Finally, rental growth also boomed in 2021, as in the third quarter, homebuilders began construction on 16,000 homes purposed to become rentals…the highest quarterly total of starts for built-to-rent homes going back to at least 1990, according to U.S. Census data.”
8.) Rising Energy Prices + Inflation
Rising energy prices for home heating and gas prices heavily affected American consumers in 2021. According to AAA, the national average for one gallon of gas hit $3.22, marking the highest increase since October 2014. Oil prices are predicted to continue rising into 2022, with Goldman Sachs’ Damien Courvalin, the investment bank’s head of energy research, projecting oil could hit $100 a barrel.
Energy prices are expected to rise well over 30% this winter, per the U.S. Energy Information Administration (EIA). U.S. Energy Secretary Jennifer Granholm discussed the higher home heating costs on CNN: “[Prices] will be more expensive this year than last year. We have the same problem in fuels that the supply chains have, which is that the oil and gas companies are not flipping the switch as quickly as the demand requires."
Even before this winter, the rising energy prices were evident. In September, CNN reported natural gas rose more than 180% over the past year, to the highest level since February 2014. The uptick in natural gas could very well affect millions of Americans, as “about half of the homes in the U.S. use natural gas for space heating and water heating,” per the EIA.
Inflation is seen as a key contributor to the rising energy prices, as inflation has risen annually by 6.8%—the highest number in nearly 40 years, according to The Hill. Washington Bureau Chief of Bankrate, Mark Hamrick, tells Newsmax Finance: “Inflation, clearly, is weighing on the minds of consumers while causing many lower-income households to cut back where they can, to afford elevated costs of food, transportation and shelter. History will dictate whether inflation persists and whether the Federal Reserve, along with elected officials, erred in their responses [to stem the economic fallout from the coronavirus pandemic]. But there’s no mistaking the fact that inflation is here, at a higher-than-expected level, and persisting longer than predicted.”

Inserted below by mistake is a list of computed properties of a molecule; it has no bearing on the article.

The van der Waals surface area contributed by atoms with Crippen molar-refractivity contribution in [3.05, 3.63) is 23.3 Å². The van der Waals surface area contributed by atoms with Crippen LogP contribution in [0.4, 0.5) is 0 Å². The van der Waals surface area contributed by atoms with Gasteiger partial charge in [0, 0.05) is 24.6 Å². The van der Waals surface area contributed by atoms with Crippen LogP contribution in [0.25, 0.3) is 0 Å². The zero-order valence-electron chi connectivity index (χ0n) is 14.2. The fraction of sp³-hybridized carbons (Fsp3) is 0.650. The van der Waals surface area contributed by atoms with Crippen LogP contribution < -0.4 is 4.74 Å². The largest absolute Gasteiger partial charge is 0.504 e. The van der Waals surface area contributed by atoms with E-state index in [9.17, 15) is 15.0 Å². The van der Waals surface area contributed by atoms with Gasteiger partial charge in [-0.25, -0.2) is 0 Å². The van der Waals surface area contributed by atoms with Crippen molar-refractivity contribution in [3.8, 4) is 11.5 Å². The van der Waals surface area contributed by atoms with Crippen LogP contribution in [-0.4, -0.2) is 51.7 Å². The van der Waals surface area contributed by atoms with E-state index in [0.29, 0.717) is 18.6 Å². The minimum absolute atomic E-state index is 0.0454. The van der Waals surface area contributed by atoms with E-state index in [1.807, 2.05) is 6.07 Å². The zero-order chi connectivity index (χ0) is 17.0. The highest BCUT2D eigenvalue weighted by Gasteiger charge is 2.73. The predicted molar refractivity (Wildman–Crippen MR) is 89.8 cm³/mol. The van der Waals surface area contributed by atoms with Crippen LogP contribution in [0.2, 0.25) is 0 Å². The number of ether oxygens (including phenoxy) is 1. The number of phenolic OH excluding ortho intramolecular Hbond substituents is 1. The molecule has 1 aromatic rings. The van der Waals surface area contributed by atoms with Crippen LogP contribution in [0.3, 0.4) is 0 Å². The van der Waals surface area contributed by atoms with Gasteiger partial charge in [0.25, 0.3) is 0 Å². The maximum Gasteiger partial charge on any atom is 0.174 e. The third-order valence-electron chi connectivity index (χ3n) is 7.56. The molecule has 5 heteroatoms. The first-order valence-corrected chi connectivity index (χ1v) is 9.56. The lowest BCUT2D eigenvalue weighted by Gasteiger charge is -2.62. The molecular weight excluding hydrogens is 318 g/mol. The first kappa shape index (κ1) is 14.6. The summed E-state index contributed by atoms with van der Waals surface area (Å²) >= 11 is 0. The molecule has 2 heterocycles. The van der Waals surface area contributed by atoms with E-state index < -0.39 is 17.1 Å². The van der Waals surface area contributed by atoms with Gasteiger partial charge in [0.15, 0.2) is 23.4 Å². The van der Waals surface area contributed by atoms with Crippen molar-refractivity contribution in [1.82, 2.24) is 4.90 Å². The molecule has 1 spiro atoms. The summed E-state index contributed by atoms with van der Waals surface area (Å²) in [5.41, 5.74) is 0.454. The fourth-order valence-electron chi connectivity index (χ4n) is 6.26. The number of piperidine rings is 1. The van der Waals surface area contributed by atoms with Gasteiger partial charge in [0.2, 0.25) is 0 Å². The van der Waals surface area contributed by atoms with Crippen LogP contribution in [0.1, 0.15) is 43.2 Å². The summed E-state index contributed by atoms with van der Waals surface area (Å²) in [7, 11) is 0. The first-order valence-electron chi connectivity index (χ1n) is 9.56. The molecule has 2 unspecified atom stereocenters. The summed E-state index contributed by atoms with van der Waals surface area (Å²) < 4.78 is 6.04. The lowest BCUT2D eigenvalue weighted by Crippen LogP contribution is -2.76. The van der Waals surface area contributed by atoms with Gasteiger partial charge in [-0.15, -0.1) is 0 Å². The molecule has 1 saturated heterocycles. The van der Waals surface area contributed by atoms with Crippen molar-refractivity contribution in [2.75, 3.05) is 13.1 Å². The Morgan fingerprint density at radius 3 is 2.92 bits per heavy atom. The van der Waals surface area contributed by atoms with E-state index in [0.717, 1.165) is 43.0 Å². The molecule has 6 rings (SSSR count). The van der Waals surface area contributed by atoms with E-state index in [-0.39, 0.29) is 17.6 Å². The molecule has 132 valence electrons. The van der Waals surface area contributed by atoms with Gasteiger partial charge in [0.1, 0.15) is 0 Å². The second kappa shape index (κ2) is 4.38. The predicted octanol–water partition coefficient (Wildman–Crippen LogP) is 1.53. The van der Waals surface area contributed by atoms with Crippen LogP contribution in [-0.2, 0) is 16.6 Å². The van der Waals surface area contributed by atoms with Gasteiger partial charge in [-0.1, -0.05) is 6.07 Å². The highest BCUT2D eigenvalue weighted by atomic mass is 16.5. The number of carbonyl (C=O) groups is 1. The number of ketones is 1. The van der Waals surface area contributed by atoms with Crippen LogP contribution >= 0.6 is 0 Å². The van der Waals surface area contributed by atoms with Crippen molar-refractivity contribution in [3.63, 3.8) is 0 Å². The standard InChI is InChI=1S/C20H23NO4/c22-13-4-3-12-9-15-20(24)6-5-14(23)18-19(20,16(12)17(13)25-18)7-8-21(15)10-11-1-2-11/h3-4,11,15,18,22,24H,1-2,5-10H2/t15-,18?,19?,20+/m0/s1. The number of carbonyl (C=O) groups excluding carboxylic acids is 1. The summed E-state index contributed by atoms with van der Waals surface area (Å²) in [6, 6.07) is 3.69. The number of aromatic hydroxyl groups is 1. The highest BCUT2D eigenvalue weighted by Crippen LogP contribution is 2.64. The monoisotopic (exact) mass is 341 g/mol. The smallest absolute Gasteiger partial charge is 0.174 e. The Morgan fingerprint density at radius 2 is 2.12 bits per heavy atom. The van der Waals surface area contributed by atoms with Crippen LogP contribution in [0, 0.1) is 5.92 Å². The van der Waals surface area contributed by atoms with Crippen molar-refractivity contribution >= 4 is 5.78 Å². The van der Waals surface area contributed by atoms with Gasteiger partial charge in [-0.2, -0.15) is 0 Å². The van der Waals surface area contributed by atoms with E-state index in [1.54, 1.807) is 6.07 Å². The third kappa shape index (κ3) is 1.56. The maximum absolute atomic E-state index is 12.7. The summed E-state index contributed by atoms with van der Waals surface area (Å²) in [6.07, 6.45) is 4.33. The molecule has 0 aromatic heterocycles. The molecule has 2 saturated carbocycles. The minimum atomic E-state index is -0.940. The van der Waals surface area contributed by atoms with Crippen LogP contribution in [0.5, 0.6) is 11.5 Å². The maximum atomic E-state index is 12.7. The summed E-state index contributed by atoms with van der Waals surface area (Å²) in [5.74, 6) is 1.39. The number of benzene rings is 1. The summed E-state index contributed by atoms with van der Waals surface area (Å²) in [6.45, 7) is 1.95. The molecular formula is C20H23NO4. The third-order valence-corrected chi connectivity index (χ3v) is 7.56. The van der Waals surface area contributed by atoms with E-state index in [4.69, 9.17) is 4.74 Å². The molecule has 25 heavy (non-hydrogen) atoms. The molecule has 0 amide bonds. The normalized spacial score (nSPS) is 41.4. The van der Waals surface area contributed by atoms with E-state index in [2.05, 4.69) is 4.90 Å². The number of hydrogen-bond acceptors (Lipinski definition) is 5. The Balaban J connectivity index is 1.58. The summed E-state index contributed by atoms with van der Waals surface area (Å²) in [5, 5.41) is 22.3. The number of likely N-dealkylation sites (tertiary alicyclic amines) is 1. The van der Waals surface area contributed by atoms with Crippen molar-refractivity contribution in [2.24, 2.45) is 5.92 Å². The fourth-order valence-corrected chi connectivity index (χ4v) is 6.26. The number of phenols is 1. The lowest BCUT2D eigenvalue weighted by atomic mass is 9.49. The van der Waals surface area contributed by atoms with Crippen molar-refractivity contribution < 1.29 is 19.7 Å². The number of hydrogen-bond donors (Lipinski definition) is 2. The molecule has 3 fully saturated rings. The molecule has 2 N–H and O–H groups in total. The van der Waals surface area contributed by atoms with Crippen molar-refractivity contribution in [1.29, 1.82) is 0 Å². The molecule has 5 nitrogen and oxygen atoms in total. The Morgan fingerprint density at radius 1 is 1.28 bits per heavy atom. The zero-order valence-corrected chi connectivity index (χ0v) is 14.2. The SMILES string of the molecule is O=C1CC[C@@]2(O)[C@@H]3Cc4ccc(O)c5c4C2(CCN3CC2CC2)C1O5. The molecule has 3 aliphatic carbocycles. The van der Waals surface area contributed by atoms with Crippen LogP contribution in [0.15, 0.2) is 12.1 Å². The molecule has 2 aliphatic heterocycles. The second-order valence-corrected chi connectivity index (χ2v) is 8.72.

Additionally, Hamrick noted the supply chain disruptions both America and the world saw this year, saying, “The chief contributor to the increase in inflation has been a mismatch between supply and demand for goods, resulting in global supply chain disruptions.” Energy is an industry that has not been spared from the disruptions, Lewis Black, CEO of Almonty Industries told Forbes, with shipping costs causing a significant impact across the energy space for oil, liquified natural gas and coal.
9.) China’s Power Moves
China’s economy recovered quickly from the pandemic in 2021, but roadblocks, partly from its steel industry and property development company Evergrande, led to slower growth in Q3.
China has become increasingly aggressive with Taiwan, leading many experts and the government of Taiwan itself, to talk about the possibility of a Chinese invasion of the country. In 2021, China was at the center of many news stories, from launching a hypersonic missile around the world, continuing human rights abuses in Xinjiang, to making cryptocurrency illegal.
Gentry Sayad, an attorney and international law expert with extensive experience working in China, tells Newsmax, “China’s economy is not transparent. They are not very transparent as far as their GDP. They are struggling with general issues on inflation; they have big inflation issues that they do not report. Evergrande is an example of a real estate bubble in China. They have had it before, and they have it again currently. What we see generally with the [Chinese] economy is, at least in this past third quarter, it’s just not very good. A lot of the numbers are fictionalized. Their economy is in a bad state, and Evergrande is an example of the real estate bubble going on again.”
10.) Electric Vehicles
Electric vehicles (EVs) saw rising popularity and exposure in 2021, with new manufacturing plants for cars and batteries being announced in places like Greensboro, N.C., Austin, TX, Kentucky and Tennessee. More Americans than ever are interested in, and actually buying, EVs.
Tesla is no longer the only game in town, as Rivian, Nio, and Nikola are fast-growing electric vehicle companies. More-established companies like Ford and GM are producing electric vehicles as well.
According to a YouGov survey published in October, 23% of Americans would buy an Electric Vehicle, a number much higher than the current market share of electric vehicles, which are 3% of all new vehicles sold. The top reason why Americans would buy electric vehicles, per the survey, is “to protect the environment.”